I don’t think much of Wolinsky, because, as one of the L.A. Times’ managing editors, he met secretly with a lot of bold-faced names about a possible purchase of the paper back when the paper’s bigwigs (all gone now) were bickering with Tribune Co. True, his duties included the thankless task of outreach to the readership to stop the newspaper’s circulation nosedive. But, as I first reported, Wolinsky, acting as then-editor Dean Baquet’s surrogate, was playing a dangerous game with the paper’s integrity by having secret talks with the “billionaire boys’ club” — David Geffen, Eli Broad, ex-Mayor Richard Riordan and others — to drum up local support for a local buyer of the L.A. Times. (Geffen, in September 2005, invited Wolinsky to his Beverly Hills estate, and together they discussed Geffen’s buying the paper with Baquet’s blessing.) But Wolinsky himself refused to confirm or deny or even discuss the meetings with me. I found it bizarre that both Wolinsky and Baquet were so blind to the obvious need for transparency at the time. Wolinsky had been overheard saying there’s no reason for him to “put up a red flag” when his conversations turn toward the Times’ purchase.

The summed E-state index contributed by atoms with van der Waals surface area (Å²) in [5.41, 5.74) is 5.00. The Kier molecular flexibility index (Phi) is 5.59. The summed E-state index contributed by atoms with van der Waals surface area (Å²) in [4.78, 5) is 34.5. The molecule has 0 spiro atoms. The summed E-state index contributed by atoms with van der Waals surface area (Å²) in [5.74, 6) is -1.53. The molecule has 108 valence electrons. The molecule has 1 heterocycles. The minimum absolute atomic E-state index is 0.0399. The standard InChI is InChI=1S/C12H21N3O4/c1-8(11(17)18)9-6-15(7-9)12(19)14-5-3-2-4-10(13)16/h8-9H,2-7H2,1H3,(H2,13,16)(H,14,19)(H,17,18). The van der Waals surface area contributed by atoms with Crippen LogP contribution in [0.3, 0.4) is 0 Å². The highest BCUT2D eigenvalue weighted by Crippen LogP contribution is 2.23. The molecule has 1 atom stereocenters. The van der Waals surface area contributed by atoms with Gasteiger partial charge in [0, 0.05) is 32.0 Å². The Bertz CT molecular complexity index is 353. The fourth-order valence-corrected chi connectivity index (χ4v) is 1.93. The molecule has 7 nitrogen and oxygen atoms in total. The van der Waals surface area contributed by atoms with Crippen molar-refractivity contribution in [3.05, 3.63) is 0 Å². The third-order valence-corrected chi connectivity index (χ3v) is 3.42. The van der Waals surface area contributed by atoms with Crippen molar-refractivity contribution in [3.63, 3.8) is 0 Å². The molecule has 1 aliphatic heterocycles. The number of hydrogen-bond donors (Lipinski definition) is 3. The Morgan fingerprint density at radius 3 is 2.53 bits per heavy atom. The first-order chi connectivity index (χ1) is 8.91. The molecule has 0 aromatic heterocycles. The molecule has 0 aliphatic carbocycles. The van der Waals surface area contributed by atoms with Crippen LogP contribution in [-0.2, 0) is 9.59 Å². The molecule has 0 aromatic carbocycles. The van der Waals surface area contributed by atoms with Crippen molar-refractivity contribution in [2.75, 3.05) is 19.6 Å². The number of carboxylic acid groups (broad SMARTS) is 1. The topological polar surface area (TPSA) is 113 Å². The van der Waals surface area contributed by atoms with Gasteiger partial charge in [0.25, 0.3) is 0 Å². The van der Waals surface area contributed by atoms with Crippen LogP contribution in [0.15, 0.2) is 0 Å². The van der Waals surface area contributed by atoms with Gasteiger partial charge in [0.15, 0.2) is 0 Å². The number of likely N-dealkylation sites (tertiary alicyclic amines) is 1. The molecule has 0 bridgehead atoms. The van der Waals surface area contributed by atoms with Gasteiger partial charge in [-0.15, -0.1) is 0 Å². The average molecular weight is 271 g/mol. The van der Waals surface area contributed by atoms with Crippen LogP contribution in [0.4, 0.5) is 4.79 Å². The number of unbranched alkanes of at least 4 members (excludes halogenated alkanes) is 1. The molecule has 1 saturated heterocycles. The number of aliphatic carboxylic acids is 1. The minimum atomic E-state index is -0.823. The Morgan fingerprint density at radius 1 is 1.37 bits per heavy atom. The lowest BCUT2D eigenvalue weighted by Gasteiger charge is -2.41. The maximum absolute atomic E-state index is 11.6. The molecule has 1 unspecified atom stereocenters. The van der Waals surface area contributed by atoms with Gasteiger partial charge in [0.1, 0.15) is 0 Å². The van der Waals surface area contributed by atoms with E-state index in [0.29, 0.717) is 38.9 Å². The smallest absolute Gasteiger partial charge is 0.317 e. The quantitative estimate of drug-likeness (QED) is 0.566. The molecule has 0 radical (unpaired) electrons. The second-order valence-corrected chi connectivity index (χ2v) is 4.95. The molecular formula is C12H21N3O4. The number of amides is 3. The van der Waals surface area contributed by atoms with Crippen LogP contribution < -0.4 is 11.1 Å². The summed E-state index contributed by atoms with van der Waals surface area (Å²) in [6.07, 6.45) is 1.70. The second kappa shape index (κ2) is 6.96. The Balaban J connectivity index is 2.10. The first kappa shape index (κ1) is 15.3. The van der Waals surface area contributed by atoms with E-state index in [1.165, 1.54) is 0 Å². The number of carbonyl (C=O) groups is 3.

Gee, a top editor who likes to suck up to rich people could be a godsend to the Hollywood moguls when it comes to Calendar coverage of their studios and networks. But, then, I can’t imagine that section’s reporting could get more soft ... or irrelevant.